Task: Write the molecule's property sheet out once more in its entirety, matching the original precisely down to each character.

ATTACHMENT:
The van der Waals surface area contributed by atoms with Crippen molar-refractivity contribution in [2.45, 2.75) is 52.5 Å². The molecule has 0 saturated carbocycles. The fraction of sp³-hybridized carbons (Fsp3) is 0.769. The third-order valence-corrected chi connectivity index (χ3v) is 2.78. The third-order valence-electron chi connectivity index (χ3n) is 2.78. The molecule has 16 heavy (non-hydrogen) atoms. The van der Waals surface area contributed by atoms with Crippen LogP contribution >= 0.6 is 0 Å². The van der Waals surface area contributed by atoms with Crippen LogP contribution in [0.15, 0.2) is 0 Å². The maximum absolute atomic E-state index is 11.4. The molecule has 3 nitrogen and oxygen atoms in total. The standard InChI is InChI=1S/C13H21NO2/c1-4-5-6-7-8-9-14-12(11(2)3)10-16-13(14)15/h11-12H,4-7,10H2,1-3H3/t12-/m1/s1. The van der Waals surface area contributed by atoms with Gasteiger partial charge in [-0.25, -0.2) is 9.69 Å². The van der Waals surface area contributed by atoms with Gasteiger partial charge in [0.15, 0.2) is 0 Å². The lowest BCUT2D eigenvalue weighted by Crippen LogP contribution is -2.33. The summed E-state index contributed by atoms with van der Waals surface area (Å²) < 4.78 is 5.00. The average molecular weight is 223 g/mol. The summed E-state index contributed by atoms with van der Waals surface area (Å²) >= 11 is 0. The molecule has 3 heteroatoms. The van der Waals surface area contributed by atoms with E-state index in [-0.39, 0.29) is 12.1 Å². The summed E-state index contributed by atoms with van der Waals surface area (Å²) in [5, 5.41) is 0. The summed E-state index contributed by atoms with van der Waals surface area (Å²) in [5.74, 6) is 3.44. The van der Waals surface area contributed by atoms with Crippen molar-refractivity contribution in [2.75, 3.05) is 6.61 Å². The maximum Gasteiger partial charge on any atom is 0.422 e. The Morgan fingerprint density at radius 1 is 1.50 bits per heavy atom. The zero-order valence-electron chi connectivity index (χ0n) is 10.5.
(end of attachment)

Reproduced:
The van der Waals surface area contributed by atoms with Crippen molar-refractivity contribution in [2.45, 2.75) is 52.5 Å². The molecule has 0 saturated carbocycles. The fraction of sp³-hybridized carbons (Fsp3) is 0.769. The third-order valence-corrected chi connectivity index (χ3v) is 2.78. The third-order valence-electron chi connectivity index (χ3n) is 2.78. The molecule has 16 heavy (non-hydrogen) atoms. The van der Waals surface area contributed by atoms with Crippen LogP contribution >= 0.6 is 0 Å². The van der Waals surface area contributed by atoms with Crippen LogP contribution in [0.15, 0.2) is 0 Å². The maximum absolute atomic E-state index is 11.4. The molecule has 3 nitrogen and oxygen atoms in total. The standard InChI is InChI=1S/C13H21NO2/c1-4-5-6-7-8-9-14-12(11(2)3)10-16-13(14)15/h11-12H,4-7,10H2,1-3H3/t12-/m1/s1. The van der Waals surface area contributed by atoms with Gasteiger partial charge in [-0.25, -0.2) is 9.69 Å². The van der Waals surface area contributed by atoms with Gasteiger partial charge in [0.15, 0.2) is 0 Å². The lowest BCUT2D eigenvalue weighted by Crippen LogP contribution is -2.33. The summed E-state index contributed by atoms with van der Waals surface area (Å²) < 4.78 is 5.00. The average molecular weight is 223 g/mol. The summed E-state index contributed by atoms with van der Waals surface area (Å²) >= 11 is 0. The molecule has 3 heteroatoms. The van der Waals surface area contributed by atoms with E-state index in [-0.39, 0.29) is 12.1 Å². The summed E-state index contributed by atoms with van der Waals surface area (Å²) in [5, 5.41) is 0. The summed E-state index contributed by atoms with van der Waals surface area (Å²) in [5.74, 6) is 3.44. The van der Waals surface area contributed by atoms with Crippen molar-refractivity contribution in [2.75, 3.05) is 6.61 Å². The maximum Gasteiger partial charge on any atom is 0.422 e. The Morgan fingerprint density at radius 1 is 1.50 bits per heavy atom. The zero-order valence-electron chi connectivity index (χ0n) is 10.5.